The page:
Switching From Widow’s Benefits to Retirement Benefits
Once again this week we have a question from the public. This time it is regarding a transition from widow’s benefits to one’s own retirement benefit. The question is:
“I just turned 66 and have been collecting widow’s benefits for quite some time. I’ve heard if I file and suspend my own retirement benefits before April 30th, 2016 I maintain the options of either claiming a 32% larger benefit at age 70 OR claim all my suspended benefits as a lump sum prior to reaching 70. Should I do this or will it jeopardize my widow’s benefits?”
We have a few moving parts here so I will cover them one at a time to try to keep things clear.
1. She can delay filing her own retirement benefit until it reaches its maximum monthly amount at age 70 since the widow’s and retirement benefit buckets are independent. The fact she is collecting a widow’s benefit has no effect on her retirement benefit other than she cannot receive both simultaneously.
File and Suspend
2. It is true that up until April 30th of 2016 a person can file and suspend their retirement benefit and lock in their ability to choose two future options. They can either “un-suspend” at any time up to age 70 and their monthly payments will start as if they had filed at that month, OR she could claim all the suspended benefits as a lump sum, but then her monthly benefit would be as if she had started receiving it at the date of first suspension (today in this story). She cannot get benefit of delayed retirement credits AND receive a lump sum payment. It is a choice of only one.
Jeopardize Widow’s Benefit
3. The last part to her question is critical. Yes, the act of filing and suspended will jeopardize her widow’s benefit. At the time of filing they will convert her widow’s benefit to an “excess widow’s benefit”, which means they will only pay a widow’s benefit to the extent it EXCEEDS her own benefit. If her widow’s benefit is less than her own benefit she will get NOTHING from the widow’s benefit. The act of suspending her own benefit does not change the treatment of widow’s benefits. So in her case, pursuing the option to receive a lump sum at some point in the future will reduce or eliminate her widow’s benefit. Probably not an attractive option. The only way to collect a full widow’s benefit and then switch to a maximized retirement benefit is to delay filing for a retirement benefit until age 70. Once you file for your own benefit the widow’s benefit is in jeopardy.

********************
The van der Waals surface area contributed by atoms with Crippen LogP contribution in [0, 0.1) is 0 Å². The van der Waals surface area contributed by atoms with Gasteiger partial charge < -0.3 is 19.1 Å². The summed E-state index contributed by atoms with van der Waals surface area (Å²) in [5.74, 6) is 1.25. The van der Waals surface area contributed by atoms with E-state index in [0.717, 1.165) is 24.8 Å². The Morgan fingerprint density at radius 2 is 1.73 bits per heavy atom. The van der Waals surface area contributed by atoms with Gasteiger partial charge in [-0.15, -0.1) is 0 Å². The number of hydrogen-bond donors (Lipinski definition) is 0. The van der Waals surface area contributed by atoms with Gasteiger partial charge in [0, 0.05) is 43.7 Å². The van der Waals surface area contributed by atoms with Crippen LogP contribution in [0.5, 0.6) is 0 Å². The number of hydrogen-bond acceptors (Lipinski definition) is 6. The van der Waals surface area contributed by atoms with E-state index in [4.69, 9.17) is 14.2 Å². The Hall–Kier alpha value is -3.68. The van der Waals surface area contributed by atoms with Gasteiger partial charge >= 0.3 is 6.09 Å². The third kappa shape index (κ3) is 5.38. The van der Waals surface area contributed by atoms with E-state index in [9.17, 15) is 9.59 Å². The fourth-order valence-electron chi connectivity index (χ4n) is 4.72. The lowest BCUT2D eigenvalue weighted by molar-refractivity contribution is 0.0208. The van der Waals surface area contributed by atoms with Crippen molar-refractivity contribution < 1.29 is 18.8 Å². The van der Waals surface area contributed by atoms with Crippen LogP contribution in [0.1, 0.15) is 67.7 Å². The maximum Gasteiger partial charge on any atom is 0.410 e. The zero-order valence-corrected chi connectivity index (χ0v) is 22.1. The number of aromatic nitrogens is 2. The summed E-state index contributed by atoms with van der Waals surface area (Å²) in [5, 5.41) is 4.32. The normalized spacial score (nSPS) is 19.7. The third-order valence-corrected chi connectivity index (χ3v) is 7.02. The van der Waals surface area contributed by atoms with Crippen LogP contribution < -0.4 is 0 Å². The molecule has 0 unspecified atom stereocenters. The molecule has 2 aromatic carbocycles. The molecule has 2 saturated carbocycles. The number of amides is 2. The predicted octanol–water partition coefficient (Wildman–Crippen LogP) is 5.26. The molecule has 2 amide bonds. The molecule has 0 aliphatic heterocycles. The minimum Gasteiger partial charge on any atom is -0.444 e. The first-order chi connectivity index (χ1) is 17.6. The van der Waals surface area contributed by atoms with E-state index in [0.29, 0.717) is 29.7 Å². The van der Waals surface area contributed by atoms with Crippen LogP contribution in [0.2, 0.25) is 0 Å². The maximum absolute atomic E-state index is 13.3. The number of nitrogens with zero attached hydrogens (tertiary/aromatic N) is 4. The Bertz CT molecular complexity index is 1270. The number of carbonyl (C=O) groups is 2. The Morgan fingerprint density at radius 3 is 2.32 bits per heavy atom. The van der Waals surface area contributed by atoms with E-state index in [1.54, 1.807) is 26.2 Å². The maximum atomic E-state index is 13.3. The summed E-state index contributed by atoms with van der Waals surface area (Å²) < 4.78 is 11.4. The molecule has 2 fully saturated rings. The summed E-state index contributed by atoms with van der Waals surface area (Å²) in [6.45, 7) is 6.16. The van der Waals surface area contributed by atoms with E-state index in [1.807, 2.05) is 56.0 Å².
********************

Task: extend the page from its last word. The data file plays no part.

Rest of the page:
As of April 30th, 2016 the lump sum payout is gone so this is really just an issue for those folks considering it prior to that date. I hope this clarifies the situation and don’t hesitate to contact us if you have a question about your Social Security benefits.
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